Life is momentary and difficult for children in the urban neighborhoods and when there is a lack of expectations in the police we also have a lack of justice and unfulfilled promises and stereotypes that will remain a dividing factor among the police and the minority relations in The United States Of America. We are taught not to rely on the police for justice, because they are the automatic enemy and should never be regarded as an ally. That is far from the truth on most occasions, or is it? If you were young and black and you need protection, you handle it in the streets. The life of Phillip C. Pannell can’t be ignored because of the year the injustice took place because we marched two years ago for the same damn thing.
Phillip C. Pannell, was a 16 Year old boy walking in his familiar neighborhood and area located in Teaneck, New Jersey a place were he never assumed he would end up dead while playing with his friends.
A little boy was playing in Bryant Park with his peers in New Jersey and he lost his life because Officer Gary Spath Officer and Wayne Blanco and his partner were called to Bryant Park because someone called in a complaint of a “black boy in a red jacket swinging a gun around in Bryant Park.” In this instant both were correct in their visiting the scene to investigate the alleged commotion and investigating a complaint. If Phillip has a gun they would have been vindicated for his capture, arrest or self defense. One key point to remember is that these incidents will always be debatable. Some will assume that Gary Spath only murdered Phillip out of self-defense others would call this a racial crime.
Whoever called the police with the wrong information and concerned tip, are partly responsible for Phillip’s death and I imagine they wished they would have never picked up the phone on April 10, 1990. If that call would have never came into the police department maybe the little black boy in the red jacket, named Phillip C. Pannell could have made it home for dinner that night with his family? If only this insignificant death to some, would have been more newsworthy we as a community and a nation. Phillip C Pannell did inspire one book in 1995 book Color Lines: The Troubled Dreams of Racial Harmony in an American Town written by Teaneck, New Jersey resident, Mike Kelly.
As a Humanitarian and Activist you can feel anguish and emotional weakness with someone’s wrongful death. Phillip deserved a lengthy Wikipedia page, but instead has a paragraph and he still deserves national attention because the cycle keeps repeating.
This is why it is my obligation to explain the last events of Philip C Pannel’s life and to remind the nation that Trayvon Martin was not the first and will not be the last of these “misunderstandings” or “self-defense cases” that are bogus because the person never intended to do harm but somehow ended up in a casket.
Phillip was in Bryant Park and as Officer Gary Spath and Officer Wayne Blanco moved in to the scene of the apparent criminal activity Officer Spath thought he was reaching for a gun and shot twice, and the last shot ended Phillip’s Life. Racial issues will always be a prevalent defense when a black teenager is murdered. Did Phillip reach for a gun to shoot Spath and Blanco? Hell No that was just a reason to overshadow the fact remains, the officers used an overreaction to a situation that could have ended differently. Some witnesses claimed Phillip was unarmed. Some claim he had a gun in his jacket pocket?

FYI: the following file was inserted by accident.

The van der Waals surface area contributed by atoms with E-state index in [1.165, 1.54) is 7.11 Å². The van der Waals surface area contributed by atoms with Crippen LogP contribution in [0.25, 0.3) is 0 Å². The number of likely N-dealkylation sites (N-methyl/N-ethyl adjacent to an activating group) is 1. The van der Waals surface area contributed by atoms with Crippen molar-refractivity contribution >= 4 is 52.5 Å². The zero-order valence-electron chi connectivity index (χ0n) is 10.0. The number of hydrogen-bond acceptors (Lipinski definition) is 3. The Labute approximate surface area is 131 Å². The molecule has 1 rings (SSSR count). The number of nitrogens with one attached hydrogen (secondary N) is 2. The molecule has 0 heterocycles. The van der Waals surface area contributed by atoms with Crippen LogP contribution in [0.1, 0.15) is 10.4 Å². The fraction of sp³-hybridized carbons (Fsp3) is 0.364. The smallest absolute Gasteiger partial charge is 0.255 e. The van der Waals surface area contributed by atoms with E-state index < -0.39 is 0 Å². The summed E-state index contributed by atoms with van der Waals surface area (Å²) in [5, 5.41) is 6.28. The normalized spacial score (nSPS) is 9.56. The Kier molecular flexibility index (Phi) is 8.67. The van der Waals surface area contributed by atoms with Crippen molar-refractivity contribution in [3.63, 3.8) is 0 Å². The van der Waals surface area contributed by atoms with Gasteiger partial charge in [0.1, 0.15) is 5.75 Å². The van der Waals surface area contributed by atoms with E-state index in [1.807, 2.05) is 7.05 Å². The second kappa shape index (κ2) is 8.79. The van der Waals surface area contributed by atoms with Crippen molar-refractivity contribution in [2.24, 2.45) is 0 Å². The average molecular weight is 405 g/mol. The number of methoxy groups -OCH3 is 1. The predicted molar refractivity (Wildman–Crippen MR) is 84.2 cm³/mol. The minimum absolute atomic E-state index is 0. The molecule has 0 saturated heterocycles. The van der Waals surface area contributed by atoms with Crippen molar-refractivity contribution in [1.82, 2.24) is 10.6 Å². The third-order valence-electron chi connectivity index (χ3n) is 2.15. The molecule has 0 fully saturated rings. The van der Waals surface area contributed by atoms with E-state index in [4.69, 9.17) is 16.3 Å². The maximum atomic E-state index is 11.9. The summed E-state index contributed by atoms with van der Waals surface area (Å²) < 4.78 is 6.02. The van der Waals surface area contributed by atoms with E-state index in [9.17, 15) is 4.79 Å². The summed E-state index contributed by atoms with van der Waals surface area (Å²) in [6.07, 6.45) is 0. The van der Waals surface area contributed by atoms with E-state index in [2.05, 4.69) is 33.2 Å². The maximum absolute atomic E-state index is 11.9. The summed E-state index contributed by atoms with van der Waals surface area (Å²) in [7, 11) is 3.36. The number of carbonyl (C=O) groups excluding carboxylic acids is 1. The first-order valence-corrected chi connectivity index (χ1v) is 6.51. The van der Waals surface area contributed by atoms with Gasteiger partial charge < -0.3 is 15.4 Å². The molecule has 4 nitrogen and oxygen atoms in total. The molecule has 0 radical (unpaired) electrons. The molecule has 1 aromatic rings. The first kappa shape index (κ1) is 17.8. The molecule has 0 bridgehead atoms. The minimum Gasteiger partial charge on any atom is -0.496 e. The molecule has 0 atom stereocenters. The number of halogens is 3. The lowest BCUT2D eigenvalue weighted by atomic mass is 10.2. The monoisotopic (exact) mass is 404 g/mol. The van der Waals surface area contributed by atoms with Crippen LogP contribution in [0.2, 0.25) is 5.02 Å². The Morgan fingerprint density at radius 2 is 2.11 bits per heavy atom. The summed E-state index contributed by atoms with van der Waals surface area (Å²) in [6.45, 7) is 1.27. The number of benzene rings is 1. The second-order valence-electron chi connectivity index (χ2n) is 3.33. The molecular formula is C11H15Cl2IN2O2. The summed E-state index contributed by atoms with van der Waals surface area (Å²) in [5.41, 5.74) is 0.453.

Either way, Phillip C Pannell never pointed a gun at Officer Spath or Officer Blanco.
“The dead youth’s dreams of becoming a football player and a rap singer and his days as a tenor in the church’s Inspirational Choir were recalled. And the Rev. Herbert D. Daughtry, a Teaneck resident, pastor of the House of the Lord Pentecostal Church in Brooklyn, and counselor to the Pannell family since the shooting, called for a monument in the young man’s name.”
”No longer will we put up with public officials putting guns in the hands of people that are untrained to our needs,” Mr. Bowden said. ”They come into our community, with fear in their hearts and tempered by racial bias. What do we get? We get Phillip Pannells all over the world. This must stop.”
Strong applause followed the remark.
In his eulogy, the Reverend Clarence E. Kenner, pastor of the church, urged the congregation to remain close to God and Christ.
”We don’t have to walk around with a sore heart, with a wounded spirit, because God can clean us up,” he said.
We as a community need to be able to trust those sworn to protect us! Officer Gary Spath was acquitted of all reckless endangerment charges regarding Phillip’s death. These police officer or men pretending to be Cops (George Zimmerman) should serve at least five years for reckless regard for human life, and 15 more years for robbing a family of a child.
Every time we have these events happen, it brings more awareness to the slain members of the human race who deserved a chance to live? Would he have become a father or a lawyer we don’t know? At least if Officer Spath would not have been so reckless in regards to human life, then we wouldn’t have to explain this tragedy that keeps repeating every year.
Side Note TO Phillip’s Family and Friends: I never or chance to meet Phillip. I felt pain as soon as I read the story of the events. You are in my prayers and your son deserved the same attention Trayvon Martin received. I know that your son’s legacy was short but people need to know that the violence has to end, and their never any excuse to shoot and kill any teenager that is not pointing a gun or running for safety. I am hugging Phillip from heaven and hoping that the hurt that you feel can somehow translates into the love we need to bring unification in our communities.